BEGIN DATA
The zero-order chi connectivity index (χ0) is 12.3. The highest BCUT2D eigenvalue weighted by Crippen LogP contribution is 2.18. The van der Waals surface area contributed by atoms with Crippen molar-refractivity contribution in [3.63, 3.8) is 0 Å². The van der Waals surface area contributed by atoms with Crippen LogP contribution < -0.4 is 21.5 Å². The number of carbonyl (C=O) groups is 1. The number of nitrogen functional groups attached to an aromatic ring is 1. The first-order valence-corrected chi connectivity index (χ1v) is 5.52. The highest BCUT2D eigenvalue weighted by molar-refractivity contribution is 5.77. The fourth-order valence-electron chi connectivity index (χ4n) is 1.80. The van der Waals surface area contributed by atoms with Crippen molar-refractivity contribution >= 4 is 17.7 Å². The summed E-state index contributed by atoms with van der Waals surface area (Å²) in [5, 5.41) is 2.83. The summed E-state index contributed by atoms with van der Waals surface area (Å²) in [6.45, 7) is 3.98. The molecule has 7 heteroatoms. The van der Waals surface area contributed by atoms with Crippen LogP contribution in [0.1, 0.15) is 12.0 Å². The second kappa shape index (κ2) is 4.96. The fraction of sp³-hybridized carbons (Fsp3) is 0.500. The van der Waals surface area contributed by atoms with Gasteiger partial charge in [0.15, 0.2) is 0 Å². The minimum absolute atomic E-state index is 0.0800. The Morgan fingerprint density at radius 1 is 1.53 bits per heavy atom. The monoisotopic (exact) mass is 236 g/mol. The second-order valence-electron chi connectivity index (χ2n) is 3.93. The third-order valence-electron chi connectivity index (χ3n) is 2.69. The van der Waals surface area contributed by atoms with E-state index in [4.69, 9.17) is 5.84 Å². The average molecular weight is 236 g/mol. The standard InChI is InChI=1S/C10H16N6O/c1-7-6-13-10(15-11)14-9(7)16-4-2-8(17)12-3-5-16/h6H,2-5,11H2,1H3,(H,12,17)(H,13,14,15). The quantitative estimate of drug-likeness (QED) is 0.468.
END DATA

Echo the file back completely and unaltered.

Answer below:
The zero-order chi connectivity index (χ0) is 12.3. The highest BCUT2D eigenvalue weighted by Crippen LogP contribution is 2.18. The van der Waals surface area contributed by atoms with Crippen molar-refractivity contribution in [3.63, 3.8) is 0 Å². The van der Waals surface area contributed by atoms with Crippen LogP contribution < -0.4 is 21.5 Å². The number of carbonyl (C=O) groups is 1. The number of nitrogen functional groups attached to an aromatic ring is 1. The first-order valence-corrected chi connectivity index (χ1v) is 5.52. The highest BCUT2D eigenvalue weighted by molar-refractivity contribution is 5.77. The fourth-order valence-electron chi connectivity index (χ4n) is 1.80. The van der Waals surface area contributed by atoms with Crippen molar-refractivity contribution >= 4 is 17.7 Å². The summed E-state index contributed by atoms with van der Waals surface area (Å²) in [5, 5.41) is 2.83. The summed E-state index contributed by atoms with van der Waals surface area (Å²) in [6.45, 7) is 3.98. The molecule has 7 heteroatoms. The van der Waals surface area contributed by atoms with Crippen LogP contribution in [0.1, 0.15) is 12.0 Å². The second kappa shape index (κ2) is 4.96. The fraction of sp³-hybridized carbons (Fsp3) is 0.500. The van der Waals surface area contributed by atoms with Gasteiger partial charge in [0.15, 0.2) is 0 Å². The minimum absolute atomic E-state index is 0.0800. The Morgan fingerprint density at radius 1 is 1.53 bits per heavy atom. The monoisotopic (exact) mass is 236 g/mol. The second-order valence-electron chi connectivity index (χ2n) is 3.93. The third-order valence-electron chi connectivity index (χ3n) is 2.69. The van der Waals surface area contributed by atoms with E-state index in [4.69, 9.17) is 5.84 Å². The average molecular weight is 236 g/mol. The standard InChI is InChI=1S/C10H16N6O/c1-7-6-13-10(15-11)14-9(7)16-4-2-8(17)12-3-5-16/h6H,2-5,11H2,1H3,(H,12,17)(H,13,14,15). The quantitative estimate of drug-likeness (QED) is 0.468.